Coaching offers support for senior specialists and managers in professional and private conflicts, decision-making situations and those demanding change.
Consulting Across Cultures offers this support in both local and international contexts.
Using examples of local coaching, the general coaching principles will be explained here. The special characteristics of coaching in the international context will be discussed on the following page.
The content and the objective of the coaching process will be primarily based on the actual life and work situation of the coaching client. The coach assists in defining and highlighting the issue.
The coaching process is successful when the client has found a solution for his problem; has obtained a perspective of how to proceed, and has taken the first steps towards implementing changes.
The method concentrates on work that is strongly goal oriented and is focused on the ability of the client to act independently.
It is important that the potential client himself recognizes the personal or the systemic and organizational challenges he is faced with and has the will to confront them. In addition to that, the problems should lie within his sphere of control.
Finally he needs to be willing to develop and change, to take on responsibility for himself, and the situation as a whole.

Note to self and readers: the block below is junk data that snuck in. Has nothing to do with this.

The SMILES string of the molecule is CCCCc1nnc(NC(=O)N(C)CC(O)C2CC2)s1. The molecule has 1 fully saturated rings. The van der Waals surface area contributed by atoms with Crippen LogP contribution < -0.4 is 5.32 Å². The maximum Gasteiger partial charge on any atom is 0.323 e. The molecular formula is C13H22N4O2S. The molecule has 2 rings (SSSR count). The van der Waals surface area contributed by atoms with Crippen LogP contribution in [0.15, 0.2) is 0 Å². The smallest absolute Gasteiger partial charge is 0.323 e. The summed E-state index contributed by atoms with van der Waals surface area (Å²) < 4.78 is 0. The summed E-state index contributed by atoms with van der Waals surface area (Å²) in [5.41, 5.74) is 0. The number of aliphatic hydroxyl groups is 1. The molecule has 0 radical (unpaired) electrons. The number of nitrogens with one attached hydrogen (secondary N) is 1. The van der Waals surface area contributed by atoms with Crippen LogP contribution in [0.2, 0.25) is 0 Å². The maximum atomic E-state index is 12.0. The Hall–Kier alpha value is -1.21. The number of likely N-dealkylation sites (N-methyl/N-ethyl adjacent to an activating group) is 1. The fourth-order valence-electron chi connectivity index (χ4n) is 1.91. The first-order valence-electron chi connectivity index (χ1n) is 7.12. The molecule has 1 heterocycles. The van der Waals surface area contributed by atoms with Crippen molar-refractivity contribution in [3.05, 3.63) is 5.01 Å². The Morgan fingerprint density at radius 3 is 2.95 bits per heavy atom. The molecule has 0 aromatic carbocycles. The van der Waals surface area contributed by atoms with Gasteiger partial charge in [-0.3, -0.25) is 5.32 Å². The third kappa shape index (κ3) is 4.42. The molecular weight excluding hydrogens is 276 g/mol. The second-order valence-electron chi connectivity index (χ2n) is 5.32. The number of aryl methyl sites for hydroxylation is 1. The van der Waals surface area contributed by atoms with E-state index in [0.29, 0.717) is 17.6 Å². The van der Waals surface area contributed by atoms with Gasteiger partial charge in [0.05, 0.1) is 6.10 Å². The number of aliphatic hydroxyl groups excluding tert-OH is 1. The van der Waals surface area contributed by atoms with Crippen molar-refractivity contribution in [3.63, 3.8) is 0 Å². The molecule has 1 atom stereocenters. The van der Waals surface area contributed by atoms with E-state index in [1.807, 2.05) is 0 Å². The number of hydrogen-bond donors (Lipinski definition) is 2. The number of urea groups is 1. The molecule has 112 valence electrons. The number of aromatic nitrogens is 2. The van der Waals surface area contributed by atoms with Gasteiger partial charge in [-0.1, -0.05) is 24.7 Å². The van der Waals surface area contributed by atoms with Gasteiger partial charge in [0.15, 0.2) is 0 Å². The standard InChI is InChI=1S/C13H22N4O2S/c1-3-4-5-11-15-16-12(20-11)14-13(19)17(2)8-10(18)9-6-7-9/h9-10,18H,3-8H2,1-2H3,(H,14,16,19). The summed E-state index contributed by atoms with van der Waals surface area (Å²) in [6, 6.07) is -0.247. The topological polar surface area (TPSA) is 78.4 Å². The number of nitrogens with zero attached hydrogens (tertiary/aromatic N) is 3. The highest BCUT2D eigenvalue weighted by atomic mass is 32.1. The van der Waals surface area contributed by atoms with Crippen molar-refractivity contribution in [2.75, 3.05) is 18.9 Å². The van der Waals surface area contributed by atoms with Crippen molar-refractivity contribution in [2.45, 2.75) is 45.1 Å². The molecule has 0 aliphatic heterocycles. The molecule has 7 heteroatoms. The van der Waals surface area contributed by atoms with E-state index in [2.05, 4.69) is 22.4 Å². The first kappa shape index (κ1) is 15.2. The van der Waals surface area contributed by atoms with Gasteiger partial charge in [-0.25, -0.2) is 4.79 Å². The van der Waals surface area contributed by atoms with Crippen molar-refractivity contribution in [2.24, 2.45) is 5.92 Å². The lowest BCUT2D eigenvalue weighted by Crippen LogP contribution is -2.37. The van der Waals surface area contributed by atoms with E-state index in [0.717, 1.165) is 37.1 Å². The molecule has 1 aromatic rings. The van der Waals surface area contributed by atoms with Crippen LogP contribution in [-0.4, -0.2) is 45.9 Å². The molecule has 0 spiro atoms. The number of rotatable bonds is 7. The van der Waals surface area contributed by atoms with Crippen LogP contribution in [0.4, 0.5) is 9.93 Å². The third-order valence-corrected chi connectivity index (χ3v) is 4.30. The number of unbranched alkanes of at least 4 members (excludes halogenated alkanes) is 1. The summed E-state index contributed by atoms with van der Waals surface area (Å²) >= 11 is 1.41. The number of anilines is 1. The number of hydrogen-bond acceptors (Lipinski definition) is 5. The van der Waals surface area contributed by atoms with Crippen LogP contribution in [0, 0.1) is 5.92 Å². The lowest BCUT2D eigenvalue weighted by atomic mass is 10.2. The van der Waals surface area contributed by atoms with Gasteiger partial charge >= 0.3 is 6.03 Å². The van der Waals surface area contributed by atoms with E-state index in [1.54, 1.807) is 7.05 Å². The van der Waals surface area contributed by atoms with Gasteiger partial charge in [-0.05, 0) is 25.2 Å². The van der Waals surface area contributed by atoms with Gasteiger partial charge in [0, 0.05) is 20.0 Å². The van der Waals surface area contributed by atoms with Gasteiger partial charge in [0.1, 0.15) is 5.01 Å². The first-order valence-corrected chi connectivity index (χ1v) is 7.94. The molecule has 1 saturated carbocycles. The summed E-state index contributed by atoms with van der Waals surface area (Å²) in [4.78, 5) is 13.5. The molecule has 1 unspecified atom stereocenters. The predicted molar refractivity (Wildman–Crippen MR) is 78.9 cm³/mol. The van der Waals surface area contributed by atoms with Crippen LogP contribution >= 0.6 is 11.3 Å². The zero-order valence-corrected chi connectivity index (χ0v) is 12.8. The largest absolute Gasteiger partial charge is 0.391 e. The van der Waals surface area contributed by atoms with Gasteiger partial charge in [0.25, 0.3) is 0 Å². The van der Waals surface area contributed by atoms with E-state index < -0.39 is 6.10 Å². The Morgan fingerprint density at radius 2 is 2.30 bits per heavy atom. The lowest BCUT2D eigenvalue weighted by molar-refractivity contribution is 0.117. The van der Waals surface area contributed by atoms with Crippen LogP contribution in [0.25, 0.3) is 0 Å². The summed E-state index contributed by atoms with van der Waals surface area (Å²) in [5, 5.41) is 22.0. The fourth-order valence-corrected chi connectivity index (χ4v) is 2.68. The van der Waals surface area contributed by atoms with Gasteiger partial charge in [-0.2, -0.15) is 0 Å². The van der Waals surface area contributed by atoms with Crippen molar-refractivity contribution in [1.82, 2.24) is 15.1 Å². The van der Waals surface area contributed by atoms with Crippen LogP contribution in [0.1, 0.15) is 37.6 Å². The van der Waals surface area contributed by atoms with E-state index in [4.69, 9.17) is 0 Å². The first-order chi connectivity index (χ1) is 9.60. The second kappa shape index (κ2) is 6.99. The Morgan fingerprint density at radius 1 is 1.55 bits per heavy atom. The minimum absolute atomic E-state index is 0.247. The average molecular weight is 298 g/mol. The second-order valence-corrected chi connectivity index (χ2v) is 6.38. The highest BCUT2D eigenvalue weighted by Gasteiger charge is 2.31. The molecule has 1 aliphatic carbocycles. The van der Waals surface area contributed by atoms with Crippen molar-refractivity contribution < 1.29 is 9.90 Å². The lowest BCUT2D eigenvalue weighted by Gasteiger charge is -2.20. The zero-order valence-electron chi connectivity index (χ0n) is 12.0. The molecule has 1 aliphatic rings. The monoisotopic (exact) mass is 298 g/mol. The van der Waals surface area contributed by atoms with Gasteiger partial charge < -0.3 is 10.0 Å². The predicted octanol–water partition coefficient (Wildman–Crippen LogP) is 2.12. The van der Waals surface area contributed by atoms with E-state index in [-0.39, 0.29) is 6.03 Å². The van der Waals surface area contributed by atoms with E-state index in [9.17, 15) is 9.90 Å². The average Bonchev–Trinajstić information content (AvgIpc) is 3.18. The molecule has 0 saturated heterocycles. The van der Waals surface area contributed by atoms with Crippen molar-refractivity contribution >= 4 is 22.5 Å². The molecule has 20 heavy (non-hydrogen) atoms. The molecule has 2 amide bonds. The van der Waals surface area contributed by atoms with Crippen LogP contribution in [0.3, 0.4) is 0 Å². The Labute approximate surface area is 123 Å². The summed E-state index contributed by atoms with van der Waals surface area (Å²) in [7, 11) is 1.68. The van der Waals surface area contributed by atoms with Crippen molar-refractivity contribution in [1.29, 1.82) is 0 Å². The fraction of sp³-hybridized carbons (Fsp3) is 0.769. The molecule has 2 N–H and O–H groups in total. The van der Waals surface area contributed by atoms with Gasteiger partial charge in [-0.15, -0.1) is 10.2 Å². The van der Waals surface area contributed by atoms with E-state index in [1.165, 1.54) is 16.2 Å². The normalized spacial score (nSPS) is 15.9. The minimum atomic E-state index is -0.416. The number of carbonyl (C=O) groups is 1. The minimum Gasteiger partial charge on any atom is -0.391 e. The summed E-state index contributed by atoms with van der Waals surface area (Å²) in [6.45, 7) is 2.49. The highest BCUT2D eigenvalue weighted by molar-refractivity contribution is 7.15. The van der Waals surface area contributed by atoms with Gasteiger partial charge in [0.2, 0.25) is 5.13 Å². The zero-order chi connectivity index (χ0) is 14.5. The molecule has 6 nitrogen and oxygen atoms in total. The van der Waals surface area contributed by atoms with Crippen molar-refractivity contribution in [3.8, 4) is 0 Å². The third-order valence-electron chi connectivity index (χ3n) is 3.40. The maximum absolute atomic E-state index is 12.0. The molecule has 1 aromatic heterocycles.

Coaching is not appropriate for those personal issues that require therapeutic treatment and differs from specialist counseling, in which clients are offered finished concepts that merely need to be applied.
The entire coaching process can be broken down into the following steps:
The first conversation consists of getting to know each other, discussion about procedures of coaching, an initial definition of the question at hand, and setting of goals for the coaching process.
In the written contract the specific problems and goals will be identified, and the anticipated amount and duration of coaching sessions will be defined, if, following the first meeting an agreement can be found regarding the further course of the coaching process.
In this phase of situation analysis and diagnosis the personal and systemic background of the defined issues will be laid out.
The actual work phase now begins, during which the objectives of the client are pursued. Every individual session begins with an update of that which has already been applied as well as the current situation. The main part consists of the solving of current problems, for which a precise plan of action is proposed.
The coaching process ends with the evaluation phase, which summarizes the entire process and the degree to which the objectives were achieved.
The coach treats all the information that he receives from the client with utmost confidentiality.
Listening, observing, and cautiously offering a personal appraisal of the situation
Taking the others and their personal development seriously
Creating an atmosphere in the conversation where new ideas can emerge and be discussed
The principle method of individual coaching is dialogue. Other methodical interventions such as theoretical input, role-play, and imagery will be used as necessary. The continuous emphasis on the initiative and the responsibility of the client for reaching his goals is central.